Euroscepticism in the Czech Republic: A Central European Disaster Or Hot Air?

The rise of euroscepticism in Central Europe has been well documented, particularly in the Czech Republic. Among the nations of the Visegrad Four, anti-EU sentiments have long provided easy fuel for political actors willing to appeal to populist instincts to secure political power, but rarely do such sentiments crystallize into concrete anti-European movements. In the Czech Republic, however, political instability and populist rhetoric employed at the highest level is frequently warned against as a harbinger for a potential earthquake in Czech – and potentially Central European – relations with the EU. But how likely is such an event in real terms?

It is no secret that the Czech Republic harbours one of the highest levels of eurosceptic sentiment in the European Union, a fact which has drawn plenty of analytical attention from outsiders and – particularly in light of the tectonic consequences of the Brexit referendum in 2016 – no end of warnings and extrapolations by parties concerned that a similar ‘Czexit’ referendum could very well take place. In the immediate term, it is certainly justifiable for external investors and third parties to be concerned by Czech euroscepticism as an economic and political risk; Eurobarometer has historically recorded significant levels of discontent with the EU both pre- and post-accession, which has never appreciably declined, and in late 2017 36% of Czechs recorded were unhappy with their status as an EU member, the highest percentage of any EU Member State.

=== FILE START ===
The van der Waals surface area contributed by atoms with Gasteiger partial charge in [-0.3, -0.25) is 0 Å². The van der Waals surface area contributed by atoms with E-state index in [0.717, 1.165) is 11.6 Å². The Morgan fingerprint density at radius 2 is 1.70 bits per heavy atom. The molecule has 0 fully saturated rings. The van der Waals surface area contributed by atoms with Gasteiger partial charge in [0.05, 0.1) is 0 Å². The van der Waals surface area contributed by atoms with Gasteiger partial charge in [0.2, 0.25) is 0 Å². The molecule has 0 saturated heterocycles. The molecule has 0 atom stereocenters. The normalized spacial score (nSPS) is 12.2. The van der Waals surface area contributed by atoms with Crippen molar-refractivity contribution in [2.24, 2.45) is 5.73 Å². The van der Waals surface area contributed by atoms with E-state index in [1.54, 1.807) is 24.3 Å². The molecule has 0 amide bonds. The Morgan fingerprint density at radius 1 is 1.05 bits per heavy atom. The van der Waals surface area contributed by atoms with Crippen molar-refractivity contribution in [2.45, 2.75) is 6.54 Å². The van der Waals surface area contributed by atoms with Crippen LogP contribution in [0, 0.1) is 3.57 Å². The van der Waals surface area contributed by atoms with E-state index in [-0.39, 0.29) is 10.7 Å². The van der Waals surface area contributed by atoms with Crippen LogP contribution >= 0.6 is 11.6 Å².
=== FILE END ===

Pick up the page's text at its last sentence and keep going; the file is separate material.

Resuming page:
The roots of Euroscepticism

Euroscepticism in Czech is an ongoing study; whilst the country benefits enormously from EU funding, the EU is nevertheless often held as the cause of economic woes by a salient portion of the Czech populace. Grassroots resentment over inequalities in salary between the Czech Republic and neighbour countries (for example, in Germany, where an occupation as sales assistant can yield a salary five times greater than its Czech counterpart) is widespread.

Socially, the story is similar: the advent of Brussels-imposed migration quotas in 2015 was almost universally poorly received in the Czech Republic, where anti-migrant and Islamophobic sentiment is extremely widespread, and to this day the migrant quota debacle has dramatically deteriorated Czech perceptions of EU membership, regardless of the fact that the migration quotas were rejected by the Czech government, and that Czech economy and society continues to benefit from and grow with the aid of EU funding programmes.

Potential outcomes

The EU continues to be scapegoated by Czech politicians seeking support from the eurosceptic vote. In real terms, the consequences of this may be dramatic: persistent whispers at the highest levels of Czech politics calling for a Czexit referendum suggests that Czech euroscepticism could, if unchecked, become the groundswell behind an anti-EU movement that eventually leads to a referendum on Union membership with dramatic consequences.